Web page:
Diabetic Ulcer and Wound Care
Diabetes has profound effects throughout the entire body. If you have diabetes, you probably already understand the risks of a diabetic ulcer in your lower legs and feet. Circulation to the lower limbs is often significantly reduced in people with diabetes, promoting the development of wounds and ulcers in the toes, feet, lower legs, or ankles. Diabetic wound care is vital in healing ulcers and sores and preventing complications.
When left untreated, an ulcer can cause an infection or abscess and lead to gangrene and amputation. No doubt, you want to avoid going down that road.
The good news is that if you manage your diabetes well and properly care for any wounds or ulcers you do get, it’s likely that you can improve your odds of a good outcome. Here’s how you can do to prevent and heal diabetic wounds and ward off unpleasant complications.
Preventing Diabetic Ulcers and Wounds
Diabetes occurs when your body is unable to regulate the level of glucose in your blood. According to the American Diabetes Association, more than 34 million people have diabetes in the U.S. What’s even more concerning is that approximately 20% of diabetics aren’t even aware than they have diabetes.
Diabetic wounds are common when you have diabetes, but they’re not a given. Some diabetic patients are more at risk than others. For instance, as you get older, you’re more likely to have a diabetic ulcer on your lower legs or feet. In fact, 42% of all diabetics are aged 65 or older.
Diabetics who have the following will want to manage their risk more:
- Diabetic neuropathy
- Peripheral artery disease
- Poor circulation
- Excessively high blood sugars
- High cholesterol
- A previous history of wounds in the feet or legs
- If you’re a smoker or drink alcohol excessively
If you’re proactive about managing your overall health and diabetes better, there’s a chance you can prevent diabetic ulcers in the first place. Check your feet each day for sores, cuts, blisters, or redness. Look in between your toes and on your feet and lower legs. If you have a hard time examining the entire area, get a loved one to help.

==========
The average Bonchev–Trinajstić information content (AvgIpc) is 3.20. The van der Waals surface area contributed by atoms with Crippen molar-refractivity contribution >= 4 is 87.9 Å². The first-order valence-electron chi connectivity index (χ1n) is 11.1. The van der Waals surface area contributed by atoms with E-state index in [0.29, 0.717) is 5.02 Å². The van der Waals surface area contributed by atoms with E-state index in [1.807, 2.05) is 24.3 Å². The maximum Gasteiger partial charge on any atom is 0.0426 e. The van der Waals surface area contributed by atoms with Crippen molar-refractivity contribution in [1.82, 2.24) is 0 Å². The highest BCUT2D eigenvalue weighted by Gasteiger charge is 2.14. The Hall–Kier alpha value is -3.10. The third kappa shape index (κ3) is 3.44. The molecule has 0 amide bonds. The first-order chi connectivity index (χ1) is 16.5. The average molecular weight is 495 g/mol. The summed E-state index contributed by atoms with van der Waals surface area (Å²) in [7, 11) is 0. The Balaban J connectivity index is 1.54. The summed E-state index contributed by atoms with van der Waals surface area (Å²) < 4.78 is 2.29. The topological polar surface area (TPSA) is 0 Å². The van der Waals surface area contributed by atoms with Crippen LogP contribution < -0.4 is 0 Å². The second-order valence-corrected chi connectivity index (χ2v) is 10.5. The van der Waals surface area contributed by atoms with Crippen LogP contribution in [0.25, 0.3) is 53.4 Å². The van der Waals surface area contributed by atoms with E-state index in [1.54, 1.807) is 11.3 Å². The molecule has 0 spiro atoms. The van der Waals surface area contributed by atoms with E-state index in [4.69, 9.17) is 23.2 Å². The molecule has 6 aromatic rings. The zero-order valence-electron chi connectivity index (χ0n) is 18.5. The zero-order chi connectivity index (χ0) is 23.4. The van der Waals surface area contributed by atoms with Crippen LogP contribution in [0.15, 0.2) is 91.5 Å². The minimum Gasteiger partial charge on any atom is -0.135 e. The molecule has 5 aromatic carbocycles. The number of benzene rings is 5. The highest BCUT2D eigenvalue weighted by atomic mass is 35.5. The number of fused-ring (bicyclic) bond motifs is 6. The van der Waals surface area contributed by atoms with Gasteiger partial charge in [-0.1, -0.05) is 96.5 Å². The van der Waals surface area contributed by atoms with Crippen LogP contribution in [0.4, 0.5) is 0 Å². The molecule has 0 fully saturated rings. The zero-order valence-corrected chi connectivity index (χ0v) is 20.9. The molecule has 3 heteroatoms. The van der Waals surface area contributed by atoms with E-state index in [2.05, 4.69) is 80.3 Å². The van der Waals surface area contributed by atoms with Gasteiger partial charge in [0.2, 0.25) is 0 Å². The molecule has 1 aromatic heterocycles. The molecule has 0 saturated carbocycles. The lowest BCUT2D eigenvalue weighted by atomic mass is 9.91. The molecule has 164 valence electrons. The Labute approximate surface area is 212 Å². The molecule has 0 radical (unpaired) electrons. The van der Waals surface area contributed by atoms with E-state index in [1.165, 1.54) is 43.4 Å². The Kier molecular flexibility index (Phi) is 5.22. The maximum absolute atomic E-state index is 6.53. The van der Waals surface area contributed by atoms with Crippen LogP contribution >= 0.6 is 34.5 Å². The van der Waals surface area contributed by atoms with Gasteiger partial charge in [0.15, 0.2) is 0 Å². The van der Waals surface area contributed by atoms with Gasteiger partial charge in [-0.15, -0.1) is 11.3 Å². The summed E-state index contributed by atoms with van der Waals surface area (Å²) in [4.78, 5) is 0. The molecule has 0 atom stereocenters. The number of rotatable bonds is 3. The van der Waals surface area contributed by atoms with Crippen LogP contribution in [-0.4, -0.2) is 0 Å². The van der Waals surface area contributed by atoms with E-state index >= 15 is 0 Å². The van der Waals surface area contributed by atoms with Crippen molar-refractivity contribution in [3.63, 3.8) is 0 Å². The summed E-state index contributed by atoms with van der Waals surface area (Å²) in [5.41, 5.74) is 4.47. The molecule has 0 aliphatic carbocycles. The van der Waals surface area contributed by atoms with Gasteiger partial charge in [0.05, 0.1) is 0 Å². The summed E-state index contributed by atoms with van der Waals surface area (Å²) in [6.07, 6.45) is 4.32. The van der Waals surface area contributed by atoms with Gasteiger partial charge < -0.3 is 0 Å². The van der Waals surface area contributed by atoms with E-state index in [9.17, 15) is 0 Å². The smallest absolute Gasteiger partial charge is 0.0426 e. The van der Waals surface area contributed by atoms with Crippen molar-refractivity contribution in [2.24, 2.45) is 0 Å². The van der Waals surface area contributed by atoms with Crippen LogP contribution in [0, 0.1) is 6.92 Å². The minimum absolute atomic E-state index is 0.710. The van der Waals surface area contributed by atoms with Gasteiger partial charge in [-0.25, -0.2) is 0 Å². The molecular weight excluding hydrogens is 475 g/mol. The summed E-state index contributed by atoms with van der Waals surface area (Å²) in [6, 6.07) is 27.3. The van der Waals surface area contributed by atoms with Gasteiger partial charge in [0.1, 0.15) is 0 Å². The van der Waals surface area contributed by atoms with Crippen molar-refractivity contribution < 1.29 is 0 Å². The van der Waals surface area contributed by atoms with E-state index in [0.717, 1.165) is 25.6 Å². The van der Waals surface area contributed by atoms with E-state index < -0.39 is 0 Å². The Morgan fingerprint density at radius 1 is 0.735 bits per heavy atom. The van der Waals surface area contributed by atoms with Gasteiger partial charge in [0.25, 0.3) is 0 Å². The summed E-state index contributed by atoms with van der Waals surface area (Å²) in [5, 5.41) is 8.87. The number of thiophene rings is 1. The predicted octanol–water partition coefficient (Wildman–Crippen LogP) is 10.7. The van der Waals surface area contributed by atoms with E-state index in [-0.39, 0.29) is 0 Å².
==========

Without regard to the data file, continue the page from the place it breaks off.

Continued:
There may be other ways to manage your individual risk. Ask your doctor about it and heed any advice he or she has to offer.
Once a diabetic wound or ulcer has developed on part of your foot or leg, a proactive diabetic wound care regimen can improve your chances of fully recovering. This includes:
Monitoring blood sugar levels as part of a proactive diabetic wound care plan.
It makes sense that if you’re more prone to developing a diabetic ulcer because of your condition, paying more attention to your blood glucose levels is a good first step. When your glucose levels are high, the blood flow to your limbs is affected. This impacts how fast a wound can heal, and healing will take place more slowly, allowing more time for an infection to set in. It also prevents oxygen from reaching the tissues as well as it should. If enough tissues die off from lack of oxygen, it could lead to amputation of your foot or leg. Maintaining optimum blood glucose levels is the first line of defense in diabetic wound care.
Keeping any diabetic ulcers and wounds moist and covered up.
The old school of thought used to be to air out a diabetic wound. But, we’ve learned more about diabetic ulcers and now know that healing is more effective when foot and leg ulcers are covered and kept dressed. Your doctor can recommend a topical medicine to apply to your diabetic wound. Once you’ve applied it to your lower leg or foot, wrap the wound or ulcer with a clean dressing.
Reducing pressure on the affected foot or leg.
Diabetic wound healing often takes time, and it’s best to avoid bearing weight on the affected leg until healing begins to occur. You’ll want to avoid any activities that require you to stand up for long, like washing dishes or mowing the lawn. If you’re an up-and-at-’em kind of person, this might be a more difficult thing to follow. But it is best to take a load off if you want to promote faster diabetic wound healing.
Diabetic Wound Healing at Foot and Ankle Specialists of The Woodlands
Our foot and ankle specialists trained at the top hospitals and universities in the nation. It’s our job as podiatrists to encourage, promote, and manage better foot health for our diabetic patients. We’re a comprehensive wound care center that offers the most up-to-date, innovative treatments available.
We’ll assess and diagnose your needs and provide a tailored treatment approach as we recommend the therapies that are best to heal your diabetic wounds. Our goal is to heal your diabetic ulcer as fast and efficiently as is possible without wound-related complications.
We have four convenient locations to serve you within the Greater Houston area, including The Woodlands, Huntsville, Memorial City, and St. Joseph’s. We’ll even come to you and make a house call when needed. And rest assured that we accept many forms of insurance and Medicare payments and we will file those claims for you.
Reach out to us at 281-909-7722 and schedule an appointment with one of our diabetic wound care doctors today! You can also send us a message if it’s more convenient. We look forward to serving all of your foot care needs!